Here’s a roundup of news briefs from around Southwest and Southside:
Wise gets abandoned mine land grant
The town of Wise is receiving a $371,000 grant from the federal Abandoned Mine Land Economic Revitalization program to install lighting at the Wise Sports Complex.
“It is great that the Town of Wise has received these AMLER funds to modernize their sports complex, specifically adding field lighting for an additional softball field, which will allow that field to be used for practice and increased tournament play,” said U.S. Representative Morgan Griffith, R-Salem, in a statement. “Being able to revitalize and reuse abandoned mine land, like Wise has done with this beloved sports facility, is just one reason I worked so hard to expand the AMLER program to Virginia and beyond.”
The Wise Sports Complex is located near what was once a coal mine operation that was active in the 1970s — making it eligible for the funds.
The added lighting will open the Wise Sports Complex up to hosting travel ball tournaments, which have proved to be an economic success in other communities, according to the Virginia Department of Energy, which administers the abandoned mine funds. The park originally opened in the 1990s and hosts baseball, softball and soccer fields in addition to a cross country course.
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Wright named Area Ranger for Mount Rogers
Edward Wright has been selected Area Ranger for the George Washington & Jefferson National Forest Mount Rogers National Recreation Area.
Wright served as the Recreation Program Manager for the Mount Rogers NRA since 2019. He started his career with the Forest Service as Developed Recreation Manager on the White Mountain National Forest in New Hampshire. Prior to that, Wright was a seasonal backcountry ranger for the National Park Service. He served six years and multiple deployments with the U.S. Army Special Forces.
Wright holds a Master of Arts in Global History from Columbia University, a Master of Science in International History from the London School of Economics, and a Bachelor of Arts in Political Science from Virginia Tech.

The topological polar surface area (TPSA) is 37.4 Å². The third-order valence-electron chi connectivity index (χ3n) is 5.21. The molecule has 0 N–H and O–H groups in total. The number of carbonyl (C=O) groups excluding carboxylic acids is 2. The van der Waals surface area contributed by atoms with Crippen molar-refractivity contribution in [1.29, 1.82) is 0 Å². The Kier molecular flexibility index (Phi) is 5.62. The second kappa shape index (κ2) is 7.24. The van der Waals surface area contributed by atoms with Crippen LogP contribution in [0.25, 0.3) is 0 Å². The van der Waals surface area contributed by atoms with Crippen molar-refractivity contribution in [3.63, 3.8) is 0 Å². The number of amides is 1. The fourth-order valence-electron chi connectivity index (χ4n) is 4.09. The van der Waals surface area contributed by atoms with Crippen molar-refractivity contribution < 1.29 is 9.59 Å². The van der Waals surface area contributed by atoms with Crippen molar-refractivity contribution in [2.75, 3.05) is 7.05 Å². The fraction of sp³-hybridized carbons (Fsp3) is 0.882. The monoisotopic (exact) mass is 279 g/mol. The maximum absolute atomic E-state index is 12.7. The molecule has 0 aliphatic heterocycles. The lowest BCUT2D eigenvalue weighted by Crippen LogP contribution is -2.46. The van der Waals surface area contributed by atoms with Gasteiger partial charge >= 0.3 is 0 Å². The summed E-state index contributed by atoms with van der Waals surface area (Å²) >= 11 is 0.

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Department of Historic Resources launches Black, Indigenous, and People of Color Historic Preservation Fund
The Virginia Department of Historic Resources has launched the Virginia Black, Indigenous, and People of Color Historic Preservation Fund, a grant opportunity established by the Commonwealth’s General Assembly in April 2022 with the intent to support Virginia’s historically underserved and underrepresented communities through protection of their associated cultural and historical sites, according to a release from the department.
This fund will provide grants for the acquisition, protection and rehabilitation of tribal lands and historic and archaeological sites of significance that are associated with Virginia’s Black, Indigenous, and People of Color communities.
DHR is preparing to introduce the grant program with a free virtual information session on February 1, 2023, at noon, as a part of a webinar series with the Preservation Virginia 2023 Preservation Academy. The information session will provide further details on eligible projects and the application process, including important timelines and requirements for prospective grant applicants. To register for the session please visit here. The information session will be posted online following the live session on Zoom. DHR will also be hosting a series of virtual and in-person workshops on the grant program in late spring with those dates still to be determined.